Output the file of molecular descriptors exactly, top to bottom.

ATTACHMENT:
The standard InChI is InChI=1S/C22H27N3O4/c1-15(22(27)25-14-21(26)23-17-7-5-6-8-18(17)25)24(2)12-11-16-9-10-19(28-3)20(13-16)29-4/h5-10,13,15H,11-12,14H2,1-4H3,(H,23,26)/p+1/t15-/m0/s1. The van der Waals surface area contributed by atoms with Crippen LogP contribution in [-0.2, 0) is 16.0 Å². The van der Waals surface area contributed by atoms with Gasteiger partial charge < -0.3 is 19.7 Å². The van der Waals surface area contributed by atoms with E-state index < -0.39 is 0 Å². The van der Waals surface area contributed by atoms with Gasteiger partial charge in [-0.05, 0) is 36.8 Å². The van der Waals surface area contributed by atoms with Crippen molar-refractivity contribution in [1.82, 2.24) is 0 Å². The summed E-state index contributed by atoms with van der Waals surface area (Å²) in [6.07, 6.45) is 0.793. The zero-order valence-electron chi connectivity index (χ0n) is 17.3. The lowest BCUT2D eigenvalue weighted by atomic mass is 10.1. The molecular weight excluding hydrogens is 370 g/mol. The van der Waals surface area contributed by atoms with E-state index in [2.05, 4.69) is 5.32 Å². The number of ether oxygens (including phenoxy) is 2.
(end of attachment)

The standard InChI is InChI=1S/C22H27N3O4/c1-15(22(27)25-14-21(26)23-17-7-5-6-8-18(17)25)24(2)12-11-16-9-10-19(28-3)20(13-16)29-4/h5-10,13,15H,11-12,14H2,1-4H3,(H,23,26)/p+1/t15-/m0/s1. The van der Waals surface area contributed by atoms with Crippen LogP contribution in [-0.2, 0) is 16.0 Å². The van der Waals surface area contributed by atoms with Gasteiger partial charge < -0.3 is 19.7 Å². The van der Waals surface area contributed by atoms with E-state index < -0.39 is 0 Å². The van der Waals surface area contributed by atoms with Gasteiger partial charge in [-0.05, 0) is 36.8 Å². The van der Waals surface area contributed by atoms with Crippen molar-refractivity contribution in [1.82, 2.24) is 0 Å². The summed E-state index contributed by atoms with van der Waals surface area (Å²) in [6.07, 6.45) is 0.793. The zero-order valence-electron chi connectivity index (χ0n) is 17.3. The lowest BCUT2D eigenvalue weighted by atomic mass is 10.1. The molecular weight excluding hydrogens is 370 g/mol. The van der Waals surface area contributed by atoms with E-state index in [2.05, 4.69) is 5.32 Å². The number of ether oxygens (including phenoxy) is 2.